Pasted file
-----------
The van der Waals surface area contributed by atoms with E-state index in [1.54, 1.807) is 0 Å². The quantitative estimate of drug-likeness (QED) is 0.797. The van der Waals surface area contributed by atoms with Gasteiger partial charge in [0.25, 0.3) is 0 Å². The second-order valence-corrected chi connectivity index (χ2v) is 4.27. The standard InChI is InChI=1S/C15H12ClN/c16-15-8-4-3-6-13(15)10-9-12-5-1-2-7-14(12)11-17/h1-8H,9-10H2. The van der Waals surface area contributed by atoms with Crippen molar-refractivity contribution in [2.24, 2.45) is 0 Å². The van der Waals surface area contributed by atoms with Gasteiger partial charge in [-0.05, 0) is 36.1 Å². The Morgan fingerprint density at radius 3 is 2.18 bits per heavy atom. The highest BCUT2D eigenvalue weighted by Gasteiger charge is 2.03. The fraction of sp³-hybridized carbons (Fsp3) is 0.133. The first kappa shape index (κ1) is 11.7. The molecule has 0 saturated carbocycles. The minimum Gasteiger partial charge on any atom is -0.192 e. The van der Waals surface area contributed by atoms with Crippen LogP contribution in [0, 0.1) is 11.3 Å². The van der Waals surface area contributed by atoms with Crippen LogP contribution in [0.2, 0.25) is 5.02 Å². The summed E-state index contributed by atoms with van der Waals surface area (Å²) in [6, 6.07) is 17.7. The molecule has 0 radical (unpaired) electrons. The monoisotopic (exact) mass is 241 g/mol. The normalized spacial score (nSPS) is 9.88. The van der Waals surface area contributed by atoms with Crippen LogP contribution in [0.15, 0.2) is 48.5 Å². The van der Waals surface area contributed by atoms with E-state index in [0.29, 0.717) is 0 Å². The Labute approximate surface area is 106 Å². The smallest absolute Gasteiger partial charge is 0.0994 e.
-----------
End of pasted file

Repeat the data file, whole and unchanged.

The van der Waals surface area contributed by atoms with E-state index in [1.54, 1.807) is 0 Å². The quantitative estimate of drug-likeness (QED) is 0.797. The van der Waals surface area contributed by atoms with Gasteiger partial charge in [0.25, 0.3) is 0 Å². The second-order valence-corrected chi connectivity index (χ2v) is 4.27. The standard InChI is InChI=1S/C15H12ClN/c16-15-8-4-3-6-13(15)10-9-12-5-1-2-7-14(12)11-17/h1-8H,9-10H2. The van der Waals surface area contributed by atoms with Crippen molar-refractivity contribution in [2.24, 2.45) is 0 Å². The van der Waals surface area contributed by atoms with Gasteiger partial charge in [-0.05, 0) is 36.1 Å². The Morgan fingerprint density at radius 3 is 2.18 bits per heavy atom. The highest BCUT2D eigenvalue weighted by Gasteiger charge is 2.03. The fraction of sp³-hybridized carbons (Fsp3) is 0.133. The first kappa shape index (κ1) is 11.7. The molecule has 0 saturated carbocycles. The minimum Gasteiger partial charge on any atom is -0.192 e. The van der Waals surface area contributed by atoms with Crippen LogP contribution in [0, 0.1) is 11.3 Å². The van der Waals surface area contributed by atoms with Crippen LogP contribution in [0.2, 0.25) is 5.02 Å². The summed E-state index contributed by atoms with van der Waals surface area (Å²) in [6, 6.07) is 17.7. The molecule has 0 radical (unpaired) electrons. The monoisotopic (exact) mass is 241 g/mol. The normalized spacial score (nSPS) is 9.88. The van der Waals surface area contributed by atoms with Crippen LogP contribution in [0.15, 0.2) is 48.5 Å². The van der Waals surface area contributed by atoms with E-state index in [0.29, 0.717) is 0 Å². The Labute approximate surface area is 106 Å². The smallest absolute Gasteiger partial charge is 0.0994 e.